Recently the Denver metro area has been experiencing unprecedented economic activity and growth, with hundreds of people moving here each month, new businesses coming to the area, and housing prices skyrocketing. How does this compare with the Denver of the 1970s?
In 1970, the Business School at the University of Colorado established the Denver Urban Observatory “to perform urban research.” Four years later they issued a major study, The Economic Base of Denver: Implications for Denver’s Fiscal Future and Administrative Policy. “A primary purpose of this research,” states the report, “is to provide the Denver Mayor with an appraisal of policy alternatives applicable to future regional development in the city and county.” Statistics and analysis on population growth, business and employment, taxation, land use, and housing prices provide insight on the city’s growth. (In 1970, the Denver metropolitan area’s median housing value was just $23,058!). The report also examines the process of attracting and locating industry in Denver — once again a hot topic.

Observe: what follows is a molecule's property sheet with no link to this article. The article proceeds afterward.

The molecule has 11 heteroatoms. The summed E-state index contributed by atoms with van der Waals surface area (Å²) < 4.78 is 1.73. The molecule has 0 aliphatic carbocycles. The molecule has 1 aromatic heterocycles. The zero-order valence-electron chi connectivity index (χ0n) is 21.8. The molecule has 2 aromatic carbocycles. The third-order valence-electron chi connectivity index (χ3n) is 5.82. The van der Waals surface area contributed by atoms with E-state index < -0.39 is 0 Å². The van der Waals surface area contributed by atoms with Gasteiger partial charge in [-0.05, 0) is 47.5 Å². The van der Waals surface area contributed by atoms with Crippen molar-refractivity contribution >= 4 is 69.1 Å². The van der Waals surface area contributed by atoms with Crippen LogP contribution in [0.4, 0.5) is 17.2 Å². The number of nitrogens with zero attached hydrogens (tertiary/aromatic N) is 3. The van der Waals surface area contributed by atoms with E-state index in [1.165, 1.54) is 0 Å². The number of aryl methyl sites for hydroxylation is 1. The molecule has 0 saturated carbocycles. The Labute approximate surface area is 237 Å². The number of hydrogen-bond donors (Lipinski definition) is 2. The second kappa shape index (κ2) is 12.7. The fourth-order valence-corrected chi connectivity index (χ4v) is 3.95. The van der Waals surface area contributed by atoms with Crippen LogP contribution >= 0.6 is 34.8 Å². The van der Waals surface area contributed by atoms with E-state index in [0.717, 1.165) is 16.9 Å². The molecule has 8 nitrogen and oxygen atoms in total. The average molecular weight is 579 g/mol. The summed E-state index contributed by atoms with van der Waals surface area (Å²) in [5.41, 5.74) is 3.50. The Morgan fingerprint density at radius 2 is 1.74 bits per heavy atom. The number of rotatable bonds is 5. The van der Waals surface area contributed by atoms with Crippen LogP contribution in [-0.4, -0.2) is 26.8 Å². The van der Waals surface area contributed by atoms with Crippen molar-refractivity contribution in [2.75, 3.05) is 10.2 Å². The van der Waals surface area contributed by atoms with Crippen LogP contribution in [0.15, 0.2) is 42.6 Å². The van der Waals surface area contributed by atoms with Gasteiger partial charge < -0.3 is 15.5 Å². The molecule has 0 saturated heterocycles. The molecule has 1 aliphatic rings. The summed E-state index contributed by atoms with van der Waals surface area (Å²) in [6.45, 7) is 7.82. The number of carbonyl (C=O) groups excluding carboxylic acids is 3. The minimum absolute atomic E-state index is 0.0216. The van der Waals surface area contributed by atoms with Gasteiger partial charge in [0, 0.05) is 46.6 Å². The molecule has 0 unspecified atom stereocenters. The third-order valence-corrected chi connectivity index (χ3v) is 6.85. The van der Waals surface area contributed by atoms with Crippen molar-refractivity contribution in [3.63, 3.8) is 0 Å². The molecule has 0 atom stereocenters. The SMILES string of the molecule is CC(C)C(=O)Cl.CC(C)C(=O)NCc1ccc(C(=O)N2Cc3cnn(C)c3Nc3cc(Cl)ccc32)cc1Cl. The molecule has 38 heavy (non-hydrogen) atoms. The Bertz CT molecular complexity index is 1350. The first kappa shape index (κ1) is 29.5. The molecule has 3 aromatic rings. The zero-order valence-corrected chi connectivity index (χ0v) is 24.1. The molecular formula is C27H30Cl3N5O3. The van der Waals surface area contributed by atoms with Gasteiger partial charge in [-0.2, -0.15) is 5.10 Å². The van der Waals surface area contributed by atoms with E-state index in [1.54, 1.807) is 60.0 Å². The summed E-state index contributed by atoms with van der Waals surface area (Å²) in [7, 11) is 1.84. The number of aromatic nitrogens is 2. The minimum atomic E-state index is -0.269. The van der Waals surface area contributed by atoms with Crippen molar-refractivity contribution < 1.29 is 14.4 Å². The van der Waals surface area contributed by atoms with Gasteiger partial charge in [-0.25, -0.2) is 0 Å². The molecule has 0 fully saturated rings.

The findings of the 1974 study can teach us some valuable lessons and provide perspective on the economic development of Denver in the past, today, and in the future. The study authors conclude that “in the final analysis the city does have a choice, however. It can govern the city more or less passively letting private market forces largely determine its socio-economic and financial fate. Or it can govern actively, using the policy tools at its disposal to shape and form the economic base to conform to its view of what the city should be.” This report is an excellent resource for policymakers, economists, and journalists to use in researching the history of Denver’s growth and economic development.